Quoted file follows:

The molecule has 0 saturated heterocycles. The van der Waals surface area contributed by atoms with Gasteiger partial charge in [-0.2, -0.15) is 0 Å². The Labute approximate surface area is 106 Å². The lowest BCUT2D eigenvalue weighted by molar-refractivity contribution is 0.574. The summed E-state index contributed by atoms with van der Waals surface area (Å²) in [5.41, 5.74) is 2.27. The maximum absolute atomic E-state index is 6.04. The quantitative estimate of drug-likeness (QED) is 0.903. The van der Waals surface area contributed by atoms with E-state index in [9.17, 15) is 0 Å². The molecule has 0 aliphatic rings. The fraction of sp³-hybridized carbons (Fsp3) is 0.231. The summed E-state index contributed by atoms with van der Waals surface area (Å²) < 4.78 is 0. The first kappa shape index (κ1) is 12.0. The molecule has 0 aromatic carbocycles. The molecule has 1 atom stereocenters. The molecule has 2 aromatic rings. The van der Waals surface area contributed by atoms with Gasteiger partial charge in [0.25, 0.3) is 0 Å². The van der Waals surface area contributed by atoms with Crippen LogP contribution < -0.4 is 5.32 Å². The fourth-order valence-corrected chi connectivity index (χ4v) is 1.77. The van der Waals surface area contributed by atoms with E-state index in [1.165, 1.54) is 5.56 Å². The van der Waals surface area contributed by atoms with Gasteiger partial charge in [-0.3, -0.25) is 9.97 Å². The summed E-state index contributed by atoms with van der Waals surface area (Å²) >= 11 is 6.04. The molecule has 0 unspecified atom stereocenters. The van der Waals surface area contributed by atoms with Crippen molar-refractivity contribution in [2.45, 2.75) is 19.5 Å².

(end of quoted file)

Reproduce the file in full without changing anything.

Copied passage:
The molecule has 0 saturated heterocycles. The van der Waals surface area contributed by atoms with Gasteiger partial charge in [-0.2, -0.15) is 0 Å². The Labute approximate surface area is 106 Å². The lowest BCUT2D eigenvalue weighted by molar-refractivity contribution is 0.574. The summed E-state index contributed by atoms with van der Waals surface area (Å²) in [5.41, 5.74) is 2.27. The maximum absolute atomic E-state index is 6.04. The quantitative estimate of drug-likeness (QED) is 0.903. The van der Waals surface area contributed by atoms with E-state index in [9.17, 15) is 0 Å². The molecule has 0 aliphatic rings. The fraction of sp³-hybridized carbons (Fsp3) is 0.231. The summed E-state index contributed by atoms with van der Waals surface area (Å²) < 4.78 is 0. The first kappa shape index (κ1) is 12.0. The molecule has 0 aromatic carbocycles. The molecule has 1 atom stereocenters. The molecule has 2 aromatic rings. The van der Waals surface area contributed by atoms with Gasteiger partial charge in [0.25, 0.3) is 0 Å². The van der Waals surface area contributed by atoms with Crippen LogP contribution < -0.4 is 5.32 Å². The fourth-order valence-corrected chi connectivity index (χ4v) is 1.77. The van der Waals surface area contributed by atoms with E-state index in [1.165, 1.54) is 5.56 Å². The van der Waals surface area contributed by atoms with Gasteiger partial charge in [-0.3, -0.25) is 9.97 Å². The summed E-state index contributed by atoms with van der Waals surface area (Å²) >= 11 is 6.04. The molecule has 0 unspecified atom stereocenters. The van der Waals surface area contributed by atoms with Crippen molar-refractivity contribution in [2.45, 2.75) is 19.5 Å².